University of Calgary

Dispatches from Washington

Jan. 19, 2009

Dispatches from Washington

Betsy Jameson, a U of C history professor and Imperial Oil-Lincoln McKay Chair of American Studies, was able to secure a rare ticket to the Barack Obama inauguration celebrations in Washington. These are her thoughts on the historic event.

An African American gentleman named Roderick showed up carrying two signs—one said “Martin Luther King is Smiling” and the other

A gentleman named Roderick showed up carrying two signs—one said “Martin Luther King is Smiling” and the other “One Nation Under a Groove.”  He grabbed me and we held up his sign together. / Photo courtesy of Betsy Jameson

The “real” inaugural festivities began for me on Sunday, Jan. 18. I woke up thinking about the times I was in Washington in the late 1960s. I worked as a student intern for Senator Clifford P. Case of New Jersey for three months in 1967. I remember listening to a young Senator named George McGovern give an anti-war speech on the Senate Floor, and a Senate that had one African American member (Edward Brooks of Massachusetts) and one woman (Margaret Chase Smith of Maine). Today there is still only one African American member, but there are more women in the Senate, and more women and people of color in the House of Representatives.

Six months later I was back in D.C. to work as a research assistant for the National Advisory Commission on Civil Disorders, studying the searing wave of race riots that had torn the nation in the summer of 1967. And there were trips to the Capitol to protest the Vietnam War. It was an era of hope, but of deep division as well. I was thinking about how much hope is riding on this new administration, and how enormous our challenges are—about the need for us all to recommit to the world we hope to achieve, and about the hope that we might see the face of shared humanity in all those faces that seemed so separate forty years ago. 

I took the Metro into Washington from the Maryland suburb where my friend Laura is kindly putting me up this week. The Metro tickets have President-elect Obama’s picture on them, and there was a large poster in the Metro station welcoming guests to the inauguration. We arrived at the Hart Senate Office Building, as instructed, where New Mexico Senator Jeff Bingaman’s staff promised to be holding my ticket to the inauguration. Eureka. It all worked and I do indeed have a ticket, in the Blue Standing Section on the south (House of Representatives) side of the Capitol. The Senator’s aide shook my hand, which was a bit chilled, and accused me of bringing the cold from Canada. It was above freezing today, and after the past month in Calgary and a frigid trip to the Upper Peninsula of Michigan to consult with the US Park Service, it seemed really pretty mild to me. My down coat helped.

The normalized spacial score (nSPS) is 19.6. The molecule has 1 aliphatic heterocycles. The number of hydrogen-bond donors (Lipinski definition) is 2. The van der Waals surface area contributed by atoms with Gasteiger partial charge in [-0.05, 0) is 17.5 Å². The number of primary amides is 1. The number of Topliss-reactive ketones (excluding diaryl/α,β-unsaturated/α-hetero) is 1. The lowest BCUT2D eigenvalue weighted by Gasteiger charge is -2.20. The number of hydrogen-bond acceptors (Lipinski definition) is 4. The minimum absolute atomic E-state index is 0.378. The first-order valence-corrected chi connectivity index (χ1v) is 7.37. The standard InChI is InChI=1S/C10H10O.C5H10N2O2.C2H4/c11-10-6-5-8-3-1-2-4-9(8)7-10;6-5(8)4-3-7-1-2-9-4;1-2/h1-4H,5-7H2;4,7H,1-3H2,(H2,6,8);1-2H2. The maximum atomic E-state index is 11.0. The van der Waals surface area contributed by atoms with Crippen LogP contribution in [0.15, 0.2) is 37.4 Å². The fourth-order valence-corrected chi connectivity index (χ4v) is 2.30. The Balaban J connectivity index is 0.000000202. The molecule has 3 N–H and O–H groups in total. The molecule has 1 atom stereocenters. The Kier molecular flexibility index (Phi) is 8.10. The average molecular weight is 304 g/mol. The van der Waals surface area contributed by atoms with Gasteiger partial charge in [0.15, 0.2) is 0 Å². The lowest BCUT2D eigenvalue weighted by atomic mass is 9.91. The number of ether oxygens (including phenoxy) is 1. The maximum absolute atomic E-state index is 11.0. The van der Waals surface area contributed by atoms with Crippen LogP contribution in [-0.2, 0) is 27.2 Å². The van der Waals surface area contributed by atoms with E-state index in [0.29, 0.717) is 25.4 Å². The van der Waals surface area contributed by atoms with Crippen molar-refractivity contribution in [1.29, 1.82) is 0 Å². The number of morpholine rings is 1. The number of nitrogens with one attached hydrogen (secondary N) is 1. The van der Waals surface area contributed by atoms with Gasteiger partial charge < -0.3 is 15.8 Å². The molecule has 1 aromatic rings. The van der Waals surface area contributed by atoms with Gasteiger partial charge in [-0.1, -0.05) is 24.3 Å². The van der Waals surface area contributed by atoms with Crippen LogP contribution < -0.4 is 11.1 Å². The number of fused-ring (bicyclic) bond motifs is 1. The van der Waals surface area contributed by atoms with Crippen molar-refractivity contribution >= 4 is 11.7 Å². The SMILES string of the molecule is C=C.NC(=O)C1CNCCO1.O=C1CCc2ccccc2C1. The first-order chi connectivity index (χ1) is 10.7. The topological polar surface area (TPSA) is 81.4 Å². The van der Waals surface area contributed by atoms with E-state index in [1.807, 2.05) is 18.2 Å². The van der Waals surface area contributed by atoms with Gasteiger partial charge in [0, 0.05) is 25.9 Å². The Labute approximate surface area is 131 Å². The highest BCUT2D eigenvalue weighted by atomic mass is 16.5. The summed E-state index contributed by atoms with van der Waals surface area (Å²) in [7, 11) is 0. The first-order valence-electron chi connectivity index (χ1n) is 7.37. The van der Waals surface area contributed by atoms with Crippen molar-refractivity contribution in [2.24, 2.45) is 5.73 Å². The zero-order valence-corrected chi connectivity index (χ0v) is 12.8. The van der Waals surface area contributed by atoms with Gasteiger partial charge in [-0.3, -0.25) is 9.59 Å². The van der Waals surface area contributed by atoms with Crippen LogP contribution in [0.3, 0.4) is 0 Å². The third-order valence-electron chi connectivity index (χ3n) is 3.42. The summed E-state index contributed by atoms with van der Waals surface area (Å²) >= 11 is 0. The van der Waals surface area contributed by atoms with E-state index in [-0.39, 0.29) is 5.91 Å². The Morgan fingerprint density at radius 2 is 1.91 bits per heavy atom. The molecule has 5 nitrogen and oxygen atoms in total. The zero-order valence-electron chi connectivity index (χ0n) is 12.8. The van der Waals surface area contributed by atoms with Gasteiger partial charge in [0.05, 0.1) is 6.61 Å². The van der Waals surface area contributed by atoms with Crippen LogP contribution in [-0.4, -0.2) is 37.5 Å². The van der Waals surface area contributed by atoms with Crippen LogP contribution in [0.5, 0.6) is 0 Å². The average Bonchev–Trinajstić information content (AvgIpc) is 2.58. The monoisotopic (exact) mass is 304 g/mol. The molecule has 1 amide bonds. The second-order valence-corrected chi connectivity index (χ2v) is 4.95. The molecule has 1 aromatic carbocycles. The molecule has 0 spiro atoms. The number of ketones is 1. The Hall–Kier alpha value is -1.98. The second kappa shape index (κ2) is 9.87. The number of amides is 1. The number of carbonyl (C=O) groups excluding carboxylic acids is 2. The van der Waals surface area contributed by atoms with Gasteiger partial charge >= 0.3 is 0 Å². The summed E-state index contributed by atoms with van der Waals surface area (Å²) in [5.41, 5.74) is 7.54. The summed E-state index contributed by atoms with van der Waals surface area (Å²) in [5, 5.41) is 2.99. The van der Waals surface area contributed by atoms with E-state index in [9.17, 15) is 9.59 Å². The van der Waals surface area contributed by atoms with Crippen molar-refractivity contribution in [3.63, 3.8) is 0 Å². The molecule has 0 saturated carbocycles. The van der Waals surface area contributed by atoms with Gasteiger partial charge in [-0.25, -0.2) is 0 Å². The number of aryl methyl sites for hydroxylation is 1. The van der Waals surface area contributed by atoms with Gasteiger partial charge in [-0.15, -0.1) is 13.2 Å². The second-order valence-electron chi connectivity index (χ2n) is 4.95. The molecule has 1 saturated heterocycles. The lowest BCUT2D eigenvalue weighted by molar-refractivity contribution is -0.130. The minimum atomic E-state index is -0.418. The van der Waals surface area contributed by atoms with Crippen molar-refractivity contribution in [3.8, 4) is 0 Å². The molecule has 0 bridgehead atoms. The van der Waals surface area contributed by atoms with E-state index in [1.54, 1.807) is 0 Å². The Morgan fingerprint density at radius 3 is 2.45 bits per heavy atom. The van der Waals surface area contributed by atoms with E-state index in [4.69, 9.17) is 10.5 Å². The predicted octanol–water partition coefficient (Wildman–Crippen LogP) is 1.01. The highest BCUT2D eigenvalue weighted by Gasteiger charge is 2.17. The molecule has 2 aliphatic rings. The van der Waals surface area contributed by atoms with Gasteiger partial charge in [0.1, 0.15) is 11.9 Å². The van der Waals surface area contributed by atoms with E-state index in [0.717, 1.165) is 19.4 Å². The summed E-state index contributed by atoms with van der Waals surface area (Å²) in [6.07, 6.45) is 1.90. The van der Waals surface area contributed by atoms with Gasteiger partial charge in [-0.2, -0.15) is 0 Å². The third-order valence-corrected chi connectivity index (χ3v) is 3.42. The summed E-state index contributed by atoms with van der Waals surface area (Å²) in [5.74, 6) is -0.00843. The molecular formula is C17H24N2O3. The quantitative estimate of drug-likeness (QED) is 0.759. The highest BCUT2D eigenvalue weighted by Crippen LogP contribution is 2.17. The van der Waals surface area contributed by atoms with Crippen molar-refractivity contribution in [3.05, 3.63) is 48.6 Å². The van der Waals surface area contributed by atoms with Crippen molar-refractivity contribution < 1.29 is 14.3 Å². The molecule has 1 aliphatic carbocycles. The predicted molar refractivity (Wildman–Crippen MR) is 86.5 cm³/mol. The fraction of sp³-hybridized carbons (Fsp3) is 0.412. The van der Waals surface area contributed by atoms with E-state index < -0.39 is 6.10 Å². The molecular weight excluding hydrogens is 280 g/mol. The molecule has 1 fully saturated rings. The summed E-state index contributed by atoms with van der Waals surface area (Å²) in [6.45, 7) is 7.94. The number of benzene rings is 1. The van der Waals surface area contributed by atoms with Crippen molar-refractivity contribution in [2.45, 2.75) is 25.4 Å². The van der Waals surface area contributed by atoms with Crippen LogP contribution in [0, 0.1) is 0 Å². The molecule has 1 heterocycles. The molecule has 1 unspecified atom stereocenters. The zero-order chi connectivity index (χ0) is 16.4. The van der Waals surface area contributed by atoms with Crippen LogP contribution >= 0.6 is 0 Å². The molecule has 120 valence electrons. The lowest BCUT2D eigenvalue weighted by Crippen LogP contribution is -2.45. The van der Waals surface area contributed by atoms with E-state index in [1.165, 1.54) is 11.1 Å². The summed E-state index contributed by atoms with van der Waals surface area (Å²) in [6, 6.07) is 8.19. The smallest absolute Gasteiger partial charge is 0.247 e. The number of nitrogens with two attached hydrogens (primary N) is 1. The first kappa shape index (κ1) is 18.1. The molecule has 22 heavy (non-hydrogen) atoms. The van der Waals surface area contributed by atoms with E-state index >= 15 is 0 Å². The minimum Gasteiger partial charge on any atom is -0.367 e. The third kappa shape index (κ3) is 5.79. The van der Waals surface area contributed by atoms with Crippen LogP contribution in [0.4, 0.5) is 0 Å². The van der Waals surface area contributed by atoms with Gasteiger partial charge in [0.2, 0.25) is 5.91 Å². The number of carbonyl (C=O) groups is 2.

From the Capitol we headed for a celebration concert on the Mall, with a brief detour to get promised souvenirs for friends in Calgary. The kitch is abundant; the crowds hungry to bring something back to the folks in Chicago or South Carolina. Waiting to pay for the promised t-shirts and mug I chat with the woman in front of me who lives in Hyde Park a few blocks from the Obamas.

The scene at the Mall, between the Washington Monument and the Lincoln Memorial is amazing. An enormous, packed crowd of all ages and all colours, peacefully listening to Garth Brooks and Bono and a host of others. I immediately saw some familiar Maple Leafs, and blundered into three historians from Toronto and Newfoundland (two men with MAs in history, and the sister of one of them, who used to teach in St. John’s and whose brother bought her the trip to Washington for a 50th birthday present.) Then a kid from Winnipeg joined us and gave us all Canadian flag pins.  And THEN a young woman named Olivia joined us—she is from Calgary and, like me, lives in Varsity.  Small worlds abound.

Then the President elect spoke. You could have heard a pin drop. He talked, as he has since his election, about the enormous challenges ahead and his faith that we can meet them because of the energy and commitment of all the people there and all those who worked on his campaign. And he talked about the amazing unity of us all—Black and White, gay and straight, disabled and not—and said that if we can see humanity in all our faces, if we can fix ourselves, we can fix the world. It was the hope I had been feeling that morning, and—not for the last time this week, I’m sure—I started crying, thinking especially about Dr. King’s speech in 1963 from the same place, and how change in fact can happen.

Then we all joined Pete Seeger singing “This land is your land, this land is my land.”  An African American gentleman named Roderick showed up carrying two signs—one said “Martin Luther King is Smiling” and the other “One Nation Under a Groove.”  He grabbed me and we held up his sign together.  And then who knows how many tens of thousands exited peacefully, waiting to get through the small gates in the fences that surround the Mall. One nation under a groove indeed.